This whole farm thing is so very different for me and every day I learn new things.
I ask a million questions and Troy is always so patient as he explains the answers to me.
I hate to use the term city-slicker because I really am not one. I grew up on an island and it was hard to grow grass there, never mind things like hay and a vegetables.
So to see this stuff grown on a regular basis is very different for me.
There was no livestock around and we ate seafood like the farmers here eat deer meat or wild turkey.
When I first heard the term “cow pie” I thought it was a dish cooked in the oven with hamburger meat then I stepped in a fresh cow pie and I learned quickly that it was not something to be eaten.
I now walk softly in any field that the cows have recently been visiting.
This weekend we were riding around the farm in the Gator, just checking on the cows.
We went though this mud puddle and suddenly I felt this wet stuff hit me in the face.
I was sure it came from above and looked upward.
If you got hit in the face from above at home you can bet your dollar there is a pelican around and he just relieved himself.
So when I looked up and saw no pelican I was unsure where this stuff that was quickly drying on my check came from.
I was quickly assured it had not come from above but from the mud hole we had just traveled through.
That was a relief because I would much rather have mud on my face than bird droppings.
The guys castrated several pigs and kept talking about eating mountain oysters.
I was told if I held the bowl we would have a fine meal later.
Okay, I don't care how hungry I get I will never, ever eat a testicle from any animal. If someone wanted mountain oysters then they would have to hold the bowl. The dogs had a fine meal that day.
The other big chore that was accomplished on Saturday was to remove horns from some recently purchased cows.
That was a sight I could have lived fine without seeing but my curiosity got the best of me and I wanted to watch.
They loaded this big cow in the cow holder ( I am not sure what they call that thing so cow holder will do).
Then they closed the top down on his head so it looked almost like the cow was praying.
Troy took this huge clipper like thing and chopped the horns off the cow.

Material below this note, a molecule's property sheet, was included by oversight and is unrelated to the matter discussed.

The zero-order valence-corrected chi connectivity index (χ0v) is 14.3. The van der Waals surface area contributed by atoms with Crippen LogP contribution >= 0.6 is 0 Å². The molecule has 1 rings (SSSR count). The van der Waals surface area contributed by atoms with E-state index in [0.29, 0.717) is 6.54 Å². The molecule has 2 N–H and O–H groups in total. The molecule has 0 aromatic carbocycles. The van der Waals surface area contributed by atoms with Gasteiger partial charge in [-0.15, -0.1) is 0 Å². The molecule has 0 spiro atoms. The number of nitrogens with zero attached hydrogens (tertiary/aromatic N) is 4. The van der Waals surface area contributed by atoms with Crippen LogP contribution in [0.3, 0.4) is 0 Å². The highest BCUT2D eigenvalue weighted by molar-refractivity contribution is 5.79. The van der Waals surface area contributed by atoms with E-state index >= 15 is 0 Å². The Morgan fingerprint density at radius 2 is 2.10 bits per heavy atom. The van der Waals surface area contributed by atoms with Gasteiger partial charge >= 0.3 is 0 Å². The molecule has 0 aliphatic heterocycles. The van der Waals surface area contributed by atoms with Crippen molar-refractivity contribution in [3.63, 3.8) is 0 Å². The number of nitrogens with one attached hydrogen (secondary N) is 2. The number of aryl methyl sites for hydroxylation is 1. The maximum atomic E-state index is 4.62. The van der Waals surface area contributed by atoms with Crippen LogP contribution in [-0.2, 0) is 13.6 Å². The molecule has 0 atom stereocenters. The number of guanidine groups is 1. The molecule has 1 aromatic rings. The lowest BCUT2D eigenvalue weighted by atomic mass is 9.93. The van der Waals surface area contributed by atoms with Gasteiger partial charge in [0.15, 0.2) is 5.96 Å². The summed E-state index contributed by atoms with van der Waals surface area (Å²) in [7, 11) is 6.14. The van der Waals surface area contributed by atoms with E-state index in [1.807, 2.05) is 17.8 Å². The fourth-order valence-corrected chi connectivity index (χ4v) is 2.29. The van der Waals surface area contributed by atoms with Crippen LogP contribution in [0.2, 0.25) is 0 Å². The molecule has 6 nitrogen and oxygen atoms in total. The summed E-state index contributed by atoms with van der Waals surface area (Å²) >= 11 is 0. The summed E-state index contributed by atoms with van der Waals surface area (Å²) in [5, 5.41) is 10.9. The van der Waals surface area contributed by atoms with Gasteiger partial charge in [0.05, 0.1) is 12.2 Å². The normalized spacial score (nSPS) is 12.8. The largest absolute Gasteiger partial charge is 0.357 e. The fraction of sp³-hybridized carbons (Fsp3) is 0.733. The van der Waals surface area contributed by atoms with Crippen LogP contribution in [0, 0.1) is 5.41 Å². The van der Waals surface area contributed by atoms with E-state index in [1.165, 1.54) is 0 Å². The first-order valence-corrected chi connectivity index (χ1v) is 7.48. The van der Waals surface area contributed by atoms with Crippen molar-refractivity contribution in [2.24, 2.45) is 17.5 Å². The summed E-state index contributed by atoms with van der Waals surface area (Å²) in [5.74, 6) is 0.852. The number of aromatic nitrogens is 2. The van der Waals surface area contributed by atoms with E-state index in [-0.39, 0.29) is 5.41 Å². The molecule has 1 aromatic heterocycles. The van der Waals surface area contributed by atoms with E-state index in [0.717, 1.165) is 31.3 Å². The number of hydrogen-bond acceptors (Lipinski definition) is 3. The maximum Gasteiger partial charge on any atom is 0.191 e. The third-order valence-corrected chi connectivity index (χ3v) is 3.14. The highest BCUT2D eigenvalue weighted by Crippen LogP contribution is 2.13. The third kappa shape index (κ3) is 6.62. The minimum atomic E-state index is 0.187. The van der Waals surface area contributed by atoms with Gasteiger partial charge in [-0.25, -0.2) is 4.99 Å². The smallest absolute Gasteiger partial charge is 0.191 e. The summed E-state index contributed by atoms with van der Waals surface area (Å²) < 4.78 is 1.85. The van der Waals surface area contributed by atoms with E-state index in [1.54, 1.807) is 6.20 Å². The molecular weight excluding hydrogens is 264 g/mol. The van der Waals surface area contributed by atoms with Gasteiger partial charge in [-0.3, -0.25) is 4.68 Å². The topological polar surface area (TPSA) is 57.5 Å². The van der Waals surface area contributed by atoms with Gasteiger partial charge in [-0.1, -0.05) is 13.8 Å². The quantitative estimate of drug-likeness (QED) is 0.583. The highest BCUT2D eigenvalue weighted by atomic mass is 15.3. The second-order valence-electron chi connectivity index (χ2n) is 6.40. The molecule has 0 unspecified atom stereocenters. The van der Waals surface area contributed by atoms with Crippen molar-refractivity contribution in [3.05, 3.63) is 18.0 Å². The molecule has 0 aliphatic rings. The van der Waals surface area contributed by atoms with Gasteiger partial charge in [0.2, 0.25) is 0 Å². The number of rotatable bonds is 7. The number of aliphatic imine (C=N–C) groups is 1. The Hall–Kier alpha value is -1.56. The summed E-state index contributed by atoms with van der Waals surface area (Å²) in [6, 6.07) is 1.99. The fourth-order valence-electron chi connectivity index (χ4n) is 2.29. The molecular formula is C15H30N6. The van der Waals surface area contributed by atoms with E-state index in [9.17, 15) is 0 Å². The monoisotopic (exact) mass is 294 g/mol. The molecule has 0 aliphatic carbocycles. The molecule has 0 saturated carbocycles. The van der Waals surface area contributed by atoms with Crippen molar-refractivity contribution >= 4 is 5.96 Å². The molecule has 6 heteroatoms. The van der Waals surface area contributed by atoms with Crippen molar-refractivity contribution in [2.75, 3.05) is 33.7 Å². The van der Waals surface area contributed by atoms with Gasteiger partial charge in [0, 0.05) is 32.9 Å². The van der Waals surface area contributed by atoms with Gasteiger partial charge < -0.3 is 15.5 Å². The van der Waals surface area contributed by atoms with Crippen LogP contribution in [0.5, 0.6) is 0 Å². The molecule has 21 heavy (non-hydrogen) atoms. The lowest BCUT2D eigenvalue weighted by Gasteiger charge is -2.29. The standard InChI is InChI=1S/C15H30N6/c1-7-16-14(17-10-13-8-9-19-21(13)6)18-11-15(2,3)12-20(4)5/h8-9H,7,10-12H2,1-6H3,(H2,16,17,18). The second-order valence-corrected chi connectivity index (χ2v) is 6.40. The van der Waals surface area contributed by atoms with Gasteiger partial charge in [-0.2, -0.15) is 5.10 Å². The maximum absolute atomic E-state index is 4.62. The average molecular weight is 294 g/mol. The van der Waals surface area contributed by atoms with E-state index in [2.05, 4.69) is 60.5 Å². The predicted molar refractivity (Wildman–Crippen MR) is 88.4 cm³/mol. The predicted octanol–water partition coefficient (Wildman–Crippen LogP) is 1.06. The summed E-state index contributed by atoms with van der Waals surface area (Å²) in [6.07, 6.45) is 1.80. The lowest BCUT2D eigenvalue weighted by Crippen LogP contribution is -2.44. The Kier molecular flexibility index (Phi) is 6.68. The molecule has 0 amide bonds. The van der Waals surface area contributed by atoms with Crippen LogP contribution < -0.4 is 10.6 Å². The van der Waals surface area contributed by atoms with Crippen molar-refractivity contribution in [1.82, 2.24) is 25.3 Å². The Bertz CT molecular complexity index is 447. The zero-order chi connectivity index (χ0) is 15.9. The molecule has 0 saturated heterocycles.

Chris quickly cauterized it to stop the blood from flowing and then the process was repeated on the other side. The cow was released back to the field.
It was an interesting process. I never thought you could cut a horn off a cow or the testicles off a pig and I am sure there are various reasons to do both but I was glad I did not have to do more watching on either chore.
It seems every day is different on the farm and we spend a lot of time riding around checking on the cows.
It always amazes me how Troy knows which cow just had a baby and how close the others are to giving birth.
There are over 160 acres of farm land and I would get lost if it were left up to me to find a single cow.
But when I asked about the little guy that was banded a few weeks ago it was just a moment before we came up over the hill and he was pointed out to me.
The water shortage held new meaning for me this year. I had never thought about all the animals that rely on the various creeks and streams that were drying up.
The weekend before the big rain we rode the four-wheeler around just to check the water supply and it was a relief to see the rains finally come the next week.
So far my favorite thing has been learning to drive the tractor. Suddenly I see the attraction to the John Deere Tractor.
I have never driven anything that moved a whole tree with a couple of pushes. That tractor can do that and I was the one behind the steering wheel when it did.
I am looking forward to winter being over and spring arriving. I have never planted a garden and grown my own vegetables. That might seem silly to someone who has grown up on a farm but I am looking forward to eating what I grow in the spring.